The Australian company, White Industries, sued India in 2010 because the Indian judiciary failed to get its act together in deciding on the enforceability of White’s commercial award against Coal India. The foreign shareholders of Devas and Deutsche Telekom initiated claims because the executive cancelled spectrum licences without following due process. Vodafone and Cairn Energy dragged India to BIT arbitration because the executive and the legislature, acting unpredictably, in 2012, amended the tax law retroactively, nullifying the decision of the Indian Supreme Court. Nissan took India to arbitration in 2016 because one of the state governments did not stand by the assurances provided to attract investments once the investors moved in.

The only instance when India promptly complied with an adverse ISDS award was in the case of White Industries. In the cases involving Vodafone and Cairn Energy, India dragged its feet at almost every stage of dispute adjudication. Initially, India refused to join the arbitration proceedings by failing to appoint an arbitrator. India wrongly argued that taxation matters cannot be arbitrated.

Specifically, in the case of the Cairn Energy arbitration, the president of the International Court of Justice had to intervene and order India to appoint an arbitrator. India also endeavoured to judicially injunct international tribunals from carrying on with the arbitration. When none of this worked, India rejected the Vodafone and Cairn Energy awards. This forced Cairn, like the Devas shareholders, to initiate legal proceedings to attach Indian assets in several jurisdictions. Finally, last year, after a lot of water had flown under the bridge, India corrected the blunder committed in 2012. It agreed to return the principal amount, not the interest, on the taxes collected.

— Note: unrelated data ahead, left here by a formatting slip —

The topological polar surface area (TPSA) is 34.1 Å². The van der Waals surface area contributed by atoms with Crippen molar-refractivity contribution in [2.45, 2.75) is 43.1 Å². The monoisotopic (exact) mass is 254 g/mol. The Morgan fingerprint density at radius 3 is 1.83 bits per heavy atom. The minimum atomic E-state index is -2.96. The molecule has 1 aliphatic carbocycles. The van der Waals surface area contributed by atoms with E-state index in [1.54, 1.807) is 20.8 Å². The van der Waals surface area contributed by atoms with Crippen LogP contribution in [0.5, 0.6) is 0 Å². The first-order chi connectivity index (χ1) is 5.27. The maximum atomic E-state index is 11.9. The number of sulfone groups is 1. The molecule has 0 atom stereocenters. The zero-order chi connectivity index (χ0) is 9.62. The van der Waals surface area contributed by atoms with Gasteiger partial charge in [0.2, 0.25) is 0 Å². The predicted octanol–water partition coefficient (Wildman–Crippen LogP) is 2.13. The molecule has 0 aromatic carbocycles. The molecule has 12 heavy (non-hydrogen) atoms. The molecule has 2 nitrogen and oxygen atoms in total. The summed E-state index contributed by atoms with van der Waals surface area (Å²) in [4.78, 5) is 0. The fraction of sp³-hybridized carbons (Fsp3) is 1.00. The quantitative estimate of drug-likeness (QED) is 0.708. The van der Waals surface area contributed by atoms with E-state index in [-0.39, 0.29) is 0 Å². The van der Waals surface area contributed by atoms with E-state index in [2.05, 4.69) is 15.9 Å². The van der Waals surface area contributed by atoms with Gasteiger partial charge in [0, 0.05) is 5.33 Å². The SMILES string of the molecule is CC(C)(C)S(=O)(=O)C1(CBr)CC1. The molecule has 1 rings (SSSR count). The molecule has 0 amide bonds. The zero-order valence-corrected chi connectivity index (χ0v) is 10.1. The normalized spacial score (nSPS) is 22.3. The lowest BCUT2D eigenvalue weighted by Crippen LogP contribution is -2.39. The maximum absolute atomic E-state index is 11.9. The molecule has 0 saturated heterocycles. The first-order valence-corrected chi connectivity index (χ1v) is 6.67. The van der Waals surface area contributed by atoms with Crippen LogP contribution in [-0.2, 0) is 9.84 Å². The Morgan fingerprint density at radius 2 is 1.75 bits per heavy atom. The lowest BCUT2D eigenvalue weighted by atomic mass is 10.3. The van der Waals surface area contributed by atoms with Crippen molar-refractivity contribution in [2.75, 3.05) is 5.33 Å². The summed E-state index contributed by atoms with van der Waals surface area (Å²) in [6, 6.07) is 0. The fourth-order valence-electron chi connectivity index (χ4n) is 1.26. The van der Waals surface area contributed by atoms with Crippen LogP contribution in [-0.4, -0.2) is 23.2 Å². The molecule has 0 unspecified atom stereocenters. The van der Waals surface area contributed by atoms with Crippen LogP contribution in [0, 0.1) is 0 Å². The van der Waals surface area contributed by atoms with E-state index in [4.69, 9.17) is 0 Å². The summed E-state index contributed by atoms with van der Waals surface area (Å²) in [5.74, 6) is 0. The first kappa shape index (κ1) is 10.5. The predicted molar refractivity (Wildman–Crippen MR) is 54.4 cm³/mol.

While this has settled the cases with Vodafone and Cairn Energy, the critical point is India’s reluctance to accept that it amended the law to abide by its international law obligations. The undoing of the retroactive tax amendment was presented as a domestic legal reform to correct the slip-ups of the UPA-2 government. Internationally, India has stuck to its guns about taxation matters being outside the scope of BIT arbitration despite overwhelming evidence proving the contrary.

True, India is not the only country that has refused to comply with BIT awards. According to an empirical study published in the ICSID Review — a leading journal in international investment law — the following countries top the non-compliance list: Venezuela (12), Libya (6), Russia (4), Argentina (4), and Kyrgyzstan (3). Most of these countries are abysmally ranked in the World Justice Project’s Rule of Law index. India will surely not like to be clubbed with these countries internationally, and should reconsider its approach. The country’s global reputation, belief in rule of law and assets of India’s PSUs abroad are all too precious to be sacrificed at the altar of a few million dollars.

Prabhash Ranjan is professor and vice-dean, Jindal Global Law School, O P Jindal Global University

The views expressed are personal